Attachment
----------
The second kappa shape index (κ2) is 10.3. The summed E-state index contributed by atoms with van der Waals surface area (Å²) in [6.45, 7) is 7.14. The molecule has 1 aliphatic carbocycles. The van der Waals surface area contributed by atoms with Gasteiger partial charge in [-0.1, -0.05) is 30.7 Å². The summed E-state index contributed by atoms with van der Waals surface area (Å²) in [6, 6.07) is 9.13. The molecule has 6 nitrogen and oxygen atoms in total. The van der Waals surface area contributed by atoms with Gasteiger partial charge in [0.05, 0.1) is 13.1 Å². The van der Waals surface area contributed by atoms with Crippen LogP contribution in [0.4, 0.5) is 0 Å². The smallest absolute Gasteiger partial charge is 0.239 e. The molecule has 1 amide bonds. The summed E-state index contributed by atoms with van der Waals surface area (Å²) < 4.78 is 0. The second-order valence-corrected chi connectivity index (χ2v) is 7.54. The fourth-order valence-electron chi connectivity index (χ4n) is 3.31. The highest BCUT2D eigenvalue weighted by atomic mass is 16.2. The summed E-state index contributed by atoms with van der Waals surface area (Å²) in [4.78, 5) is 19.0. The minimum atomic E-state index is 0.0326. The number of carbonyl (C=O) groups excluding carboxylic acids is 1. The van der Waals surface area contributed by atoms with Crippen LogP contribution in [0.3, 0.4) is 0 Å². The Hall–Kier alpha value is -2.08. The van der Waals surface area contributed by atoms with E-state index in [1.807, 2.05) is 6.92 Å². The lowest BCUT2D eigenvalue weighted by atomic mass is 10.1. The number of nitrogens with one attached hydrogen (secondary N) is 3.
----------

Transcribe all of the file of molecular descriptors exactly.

The second kappa shape index (κ2) is 10.3. The summed E-state index contributed by atoms with van der Waals surface area (Å²) in [6.45, 7) is 7.14. The molecule has 1 aliphatic carbocycles. The van der Waals surface area contributed by atoms with Gasteiger partial charge in [-0.1, -0.05) is 30.7 Å². The summed E-state index contributed by atoms with van der Waals surface area (Å²) in [6, 6.07) is 9.13. The molecule has 6 nitrogen and oxygen atoms in total. The van der Waals surface area contributed by atoms with Gasteiger partial charge in [0.05, 0.1) is 13.1 Å². The van der Waals surface area contributed by atoms with Crippen LogP contribution in [0.4, 0.5) is 0 Å². The smallest absolute Gasteiger partial charge is 0.239 e. The molecule has 1 amide bonds. The summed E-state index contributed by atoms with van der Waals surface area (Å²) < 4.78 is 0. The second-order valence-corrected chi connectivity index (χ2v) is 7.54. The fourth-order valence-electron chi connectivity index (χ4n) is 3.31. The highest BCUT2D eigenvalue weighted by atomic mass is 16.2. The summed E-state index contributed by atoms with van der Waals surface area (Å²) in [4.78, 5) is 19.0. The minimum atomic E-state index is 0.0326. The number of carbonyl (C=O) groups excluding carboxylic acids is 1. The van der Waals surface area contributed by atoms with Crippen LogP contribution in [0.3, 0.4) is 0 Å². The Hall–Kier alpha value is -2.08. The van der Waals surface area contributed by atoms with E-state index in [1.807, 2.05) is 6.92 Å². The lowest BCUT2D eigenvalue weighted by atomic mass is 10.1. The number of nitrogens with one attached hydrogen (secondary N) is 3.